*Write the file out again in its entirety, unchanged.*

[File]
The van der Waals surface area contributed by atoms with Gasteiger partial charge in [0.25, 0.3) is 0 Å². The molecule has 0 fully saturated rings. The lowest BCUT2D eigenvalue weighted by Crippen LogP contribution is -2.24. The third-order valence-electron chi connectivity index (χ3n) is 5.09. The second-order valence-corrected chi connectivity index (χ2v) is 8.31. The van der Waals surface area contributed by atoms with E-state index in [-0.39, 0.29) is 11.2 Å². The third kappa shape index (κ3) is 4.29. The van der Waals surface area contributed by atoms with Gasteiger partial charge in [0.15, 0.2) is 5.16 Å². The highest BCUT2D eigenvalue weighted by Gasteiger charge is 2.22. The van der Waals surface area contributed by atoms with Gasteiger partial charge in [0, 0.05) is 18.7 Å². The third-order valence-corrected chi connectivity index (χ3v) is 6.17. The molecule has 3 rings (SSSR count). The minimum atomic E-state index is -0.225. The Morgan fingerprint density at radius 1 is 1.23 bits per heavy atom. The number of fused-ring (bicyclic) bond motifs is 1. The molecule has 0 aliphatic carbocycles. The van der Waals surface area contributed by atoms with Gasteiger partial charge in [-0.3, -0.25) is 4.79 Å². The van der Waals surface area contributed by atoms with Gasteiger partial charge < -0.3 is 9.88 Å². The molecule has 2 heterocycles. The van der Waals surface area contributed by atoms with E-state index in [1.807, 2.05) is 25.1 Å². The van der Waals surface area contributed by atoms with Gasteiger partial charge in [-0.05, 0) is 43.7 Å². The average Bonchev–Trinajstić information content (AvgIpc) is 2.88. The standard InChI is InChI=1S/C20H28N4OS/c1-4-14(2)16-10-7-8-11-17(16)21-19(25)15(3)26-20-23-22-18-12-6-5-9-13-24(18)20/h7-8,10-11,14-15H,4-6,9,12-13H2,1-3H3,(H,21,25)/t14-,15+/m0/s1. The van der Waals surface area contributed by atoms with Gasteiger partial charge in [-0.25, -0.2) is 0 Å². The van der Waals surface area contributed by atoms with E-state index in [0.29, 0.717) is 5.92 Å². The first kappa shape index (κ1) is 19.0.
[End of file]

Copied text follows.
The van der Waals surface area contributed by atoms with Gasteiger partial charge in [0.25, 0.3) is 0 Å². The molecule has 0 fully saturated rings. The lowest BCUT2D eigenvalue weighted by Crippen LogP contribution is -2.24. The third-order valence-electron chi connectivity index (χ3n) is 5.09. The second-order valence-corrected chi connectivity index (χ2v) is 8.31. The van der Waals surface area contributed by atoms with E-state index in [-0.39, 0.29) is 11.2 Å². The third kappa shape index (κ3) is 4.29. The van der Waals surface area contributed by atoms with Gasteiger partial charge in [0.15, 0.2) is 5.16 Å². The highest BCUT2D eigenvalue weighted by Gasteiger charge is 2.22. The van der Waals surface area contributed by atoms with Gasteiger partial charge in [0, 0.05) is 18.7 Å². The third-order valence-corrected chi connectivity index (χ3v) is 6.17. The molecule has 3 rings (SSSR count). The minimum atomic E-state index is -0.225. The Morgan fingerprint density at radius 1 is 1.23 bits per heavy atom. The number of fused-ring (bicyclic) bond motifs is 1. The molecule has 0 aliphatic carbocycles. The van der Waals surface area contributed by atoms with Gasteiger partial charge in [-0.3, -0.25) is 4.79 Å². The van der Waals surface area contributed by atoms with Gasteiger partial charge < -0.3 is 9.88 Å². The molecule has 2 heterocycles. The van der Waals surface area contributed by atoms with E-state index in [1.807, 2.05) is 25.1 Å². The van der Waals surface area contributed by atoms with Gasteiger partial charge in [-0.05, 0) is 43.7 Å². The average Bonchev–Trinajstić information content (AvgIpc) is 2.88. The standard InChI is InChI=1S/C20H28N4OS/c1-4-14(2)16-10-7-8-11-17(16)21-19(25)15(3)26-20-23-22-18-12-6-5-9-13-24(18)20/h7-8,10-11,14-15H,4-6,9,12-13H2,1-3H3,(H,21,25)/t14-,15+/m0/s1. The van der Waals surface area contributed by atoms with Gasteiger partial charge in [-0.25, -0.2) is 0 Å². The van der Waals surface area contributed by atoms with E-state index in [0.29, 0.717) is 5.92 Å². The first kappa shape index (κ1) is 19.0.